Egg Farmers Constantly Evolve Methods to Keep Hens Disease Free
12/15/2016

U.S. egg farmers have employed strict biosecurity measures for decades to keep their flocks healthy and protect hens from disease. Many egg farms have enhanced their biosecurity in recent years as more is learned about transmission of diseases that can harm birds.

While no two egg farms are exactly alike, shown here are some examples of newer biosecurity practices that some egg farms employ.

UEP-Certified-Biosecurity-Visitors
Viruses that are harmful to birds can be carried and spread unknowingly on clothes and footwear, vehicles and equipment. To limit the chance for disease to be brought onto the farm, only employees and approved service providers are allowed onto egg and poultry farms. Service providers are delivering feed or supplies, transporting eggs or providing other assistance to the farm.
UEP-Certified-Biosecurity-Disinfect
Most egg farms disinfect all vehicles, footwear and equipment upon entry on the farm or into a barn. Egg farmers also limit the movement of personnel, vehicles or equipment between different farms when possible. Some egg farms feature a guard at the entry point and require all drivers to complete paperwork before gaining entry to the farm.
UEP-Certified-Biosecurity-Footwear
Some farms have installed footbaths that disinfect the footwear of anyone entering the barn. When used, the footbath is changed daily, or even more often if it collects dirt, egg contents or manure.
UEP-Certified-Biosecurity-Hand-Washing
Hand-washing or hand-sanitizing stations are being used at the entrances of many egg farms.
UEP-Certified-Biosecurity-Danish-Entry
Many egg farms now use a Danish entry system, which provides more separation between the outside environment and the hens’ living area. Personnel are required to change footwear when they enter the hen house.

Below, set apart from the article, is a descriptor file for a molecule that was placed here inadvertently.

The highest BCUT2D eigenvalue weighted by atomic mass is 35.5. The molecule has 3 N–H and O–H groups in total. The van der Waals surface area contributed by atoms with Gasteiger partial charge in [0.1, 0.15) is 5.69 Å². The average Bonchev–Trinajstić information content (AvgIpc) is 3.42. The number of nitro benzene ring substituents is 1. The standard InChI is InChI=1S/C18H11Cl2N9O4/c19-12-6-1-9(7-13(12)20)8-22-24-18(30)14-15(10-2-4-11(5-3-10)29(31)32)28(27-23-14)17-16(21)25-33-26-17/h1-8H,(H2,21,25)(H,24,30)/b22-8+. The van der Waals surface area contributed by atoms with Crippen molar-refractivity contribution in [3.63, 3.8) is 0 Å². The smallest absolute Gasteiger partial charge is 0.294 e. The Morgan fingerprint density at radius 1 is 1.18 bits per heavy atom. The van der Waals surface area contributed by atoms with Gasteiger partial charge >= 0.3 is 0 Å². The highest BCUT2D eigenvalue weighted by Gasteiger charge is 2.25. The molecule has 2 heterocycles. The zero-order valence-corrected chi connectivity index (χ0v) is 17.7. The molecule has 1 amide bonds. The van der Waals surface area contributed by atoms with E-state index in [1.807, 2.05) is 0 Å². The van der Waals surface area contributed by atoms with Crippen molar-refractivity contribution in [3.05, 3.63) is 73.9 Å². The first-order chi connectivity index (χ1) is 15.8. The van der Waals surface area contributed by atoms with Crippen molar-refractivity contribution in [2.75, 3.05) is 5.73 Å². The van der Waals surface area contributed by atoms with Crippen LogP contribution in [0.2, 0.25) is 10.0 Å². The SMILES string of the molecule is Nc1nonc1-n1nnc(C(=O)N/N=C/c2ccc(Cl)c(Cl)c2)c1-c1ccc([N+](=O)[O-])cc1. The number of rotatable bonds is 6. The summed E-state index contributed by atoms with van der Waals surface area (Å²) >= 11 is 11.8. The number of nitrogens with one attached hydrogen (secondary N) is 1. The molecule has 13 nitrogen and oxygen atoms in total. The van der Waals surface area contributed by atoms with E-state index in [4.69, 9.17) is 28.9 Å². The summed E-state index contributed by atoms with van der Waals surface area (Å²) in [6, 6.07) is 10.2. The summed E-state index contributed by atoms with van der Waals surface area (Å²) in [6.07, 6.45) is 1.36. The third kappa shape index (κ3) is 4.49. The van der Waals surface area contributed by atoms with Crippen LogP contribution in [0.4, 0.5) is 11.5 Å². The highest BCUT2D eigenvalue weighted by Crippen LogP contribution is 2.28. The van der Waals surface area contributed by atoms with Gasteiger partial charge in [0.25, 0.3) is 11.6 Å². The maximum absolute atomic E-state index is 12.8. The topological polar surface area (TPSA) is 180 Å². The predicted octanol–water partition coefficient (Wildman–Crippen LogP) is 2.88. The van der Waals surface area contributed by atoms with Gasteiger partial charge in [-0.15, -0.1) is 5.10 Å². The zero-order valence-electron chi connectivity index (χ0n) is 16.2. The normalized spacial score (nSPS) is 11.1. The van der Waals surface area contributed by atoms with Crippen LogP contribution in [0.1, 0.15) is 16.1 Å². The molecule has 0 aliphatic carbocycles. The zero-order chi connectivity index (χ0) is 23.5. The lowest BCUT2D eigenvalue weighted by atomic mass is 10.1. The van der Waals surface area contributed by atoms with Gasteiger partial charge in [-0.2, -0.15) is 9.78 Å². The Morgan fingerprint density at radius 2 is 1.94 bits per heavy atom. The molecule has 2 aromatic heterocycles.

UEP-Certified-Biosecurity-Shower
Some egg farms have added designated changing areas, where personnel “shower in” and change into designated coveralls and protective gear that stays at the farm. When their day’s work is done, they “shower out,” change back into their original clothes, and leave the designated clothing at the farm. This shower in/shower out system further limits the change that a disease could come onto the egg farm through clothes or footwear.
UEP-Certified-Biosecurity-Feed
Procedures are in place to prevent the accidental entrance of wildlife and water fowl and to remove them from poultry houses and other areas should they gain entrance. Feed bins and mills are secured to prevent contamination by wild birds or rodents, and spilled feed is cleaned up promptly so it does not attract wild birds and rodents. Here, netting has been placed above the feed area so that the wild birds cannot get into the hens’ feed.
UEP-Certified-Biosecurity-Pond
Another way some farms reduce water fowl is by stringing fishing lines over ponds to prevent wild birds from landing and potentially spreading disease.

UEP CertifiedThe majority of eggs available in grocery stores are produced under UEP Certified standards, which mean the egg farms voluntarily commit to follow guidelines established for the well-being of egg-laying hens. A third-party auditor certifies that egg farms follow the UEP Certified guidelines, which include training in biosecurity and hen care practices for all hen caretakers. All employees sign a code of conduct that they will follow the farm’s standards, and that they will avoid contact with other birds not owned by the egg farm.

To learn more about the steps U.S. egg farmers take to keep eggs safe, visit our “On the Farm” page. You can also follow us on Twitter, like us on Facebook or email questions to info@eggsafety.org.

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